Nigeria’s general elections were on almost everyone’s lips, Sunday (Feb. 26). The vote was mostly peaceful despite some cases of violence, delays and technical glitches.
However, the slow uploading of results online was starting to stir up fears of electoral malpractice. Voters waited anxiously in Lagos.
“We are anxious for the result because this election is going to determine Nigeria unity moving forward because whoever that comes as a president, he knows that he has a lot of work to do,” businessman Yusufu Eshinuku said.
“I pray for Nigerians, something positive should happen to us.”
Nearly 90 million voters were eligible to vote on Saturday for a successor to President Muhammadu Buhari, who is stepping down after two terms marked by worsening security and growing poverty.
The election pits former Lagos governor Bola Tinubu, 70, of the ruling All Progressives Congress (APC) against an old rival, former vice president Atiku Abubakar, of the Peoples Democratic Party (PDP), 76.
But for the first time since the end of military rule in 1999, a third-party candidate, Peter Obi of the Labour Party, has challenged the APC and PDP dominance with a campaign message of change.
Spread over more than 176,000 polling units, voters also cast their ballot for Nigeria’s two houses of parliament, the National Assembly and Senate.
In Lagos and other cities, crowds stormed polling stations late on Saturday as electoral officials tallied the first results by hand and read out the counts before transmitting them to a central database.
“We just finished counting, but we need to make sure they upload the results,” said Chizoba Onuoha, an IT manager, watching the count at her Lagos polling station.
In the southern oil hub of Port Harcourt, a dozen people were still at their polling unit after the counting had finished on Saturday, shouting at the electoral official to destroy unused ballots.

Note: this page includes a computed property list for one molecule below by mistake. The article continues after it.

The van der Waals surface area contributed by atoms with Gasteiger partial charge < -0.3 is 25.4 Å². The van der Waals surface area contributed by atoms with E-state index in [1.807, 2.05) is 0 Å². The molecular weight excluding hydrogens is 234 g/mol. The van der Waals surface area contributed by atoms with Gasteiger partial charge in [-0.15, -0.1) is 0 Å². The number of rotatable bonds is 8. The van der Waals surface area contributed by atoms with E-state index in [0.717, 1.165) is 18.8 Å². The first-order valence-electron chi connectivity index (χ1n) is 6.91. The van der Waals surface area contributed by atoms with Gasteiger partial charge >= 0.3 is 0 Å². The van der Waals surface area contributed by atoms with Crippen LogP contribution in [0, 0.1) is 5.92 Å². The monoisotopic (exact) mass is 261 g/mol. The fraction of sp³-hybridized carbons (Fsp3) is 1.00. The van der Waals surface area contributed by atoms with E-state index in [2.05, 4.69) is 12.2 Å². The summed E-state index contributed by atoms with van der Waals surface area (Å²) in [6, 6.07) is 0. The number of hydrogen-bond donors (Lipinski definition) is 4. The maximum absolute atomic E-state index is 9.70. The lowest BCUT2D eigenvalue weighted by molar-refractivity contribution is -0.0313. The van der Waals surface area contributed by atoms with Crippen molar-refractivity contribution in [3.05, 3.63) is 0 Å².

“The empty ballots, we want them to void them, so that they don’t use them!” said Nkechi Njoku, 42, who sells fabric and said she had not left since arriving to vote in the morning.
“We are protecting our votes,” said Robert Ihuoma, a 38-year-old data analyst standing next to her.
Votes were cast in Benue, Adamawa and Bayelsa states even as the counting of ballots ballots was underway Sunday in places where polls had closed, election observers said. Preliminary results were expected as early as Sunday evening.
As of Sunday morning, results for the presidential election were not yet available on the website of the Independent National Electoral Commission (INEC).
Yiaga Africa, the country’s largest election monitoring body, said it was “deeply concerned with the delay.”
The commission has 14 days to officially announce results, but an online tally could be made available in the next hours or days.
Despite the isolated cases of violence and technical problems, INEC remained confident about the electoral process.
“We have lost ballot boxes here and there… but we will continue to protect the process and we will continue to proceed courageously and ensure that we conclude this in a very free, fair and credible manner,” said INEC’s chairman Mahmood Yakubu.
The historically tight presidential election has some analysts forecasting an unprecedented runoff between the two frontrunners.
To win the presidency, a candidate must get the most votes but also win 25 percent in two-thirds of Nigeria’s 36 states.
The competitive race has some analysts forecasting an unprecedented runoff between the two frontrunners if no candidate meets election requirements. It would have to be organised within 21 days.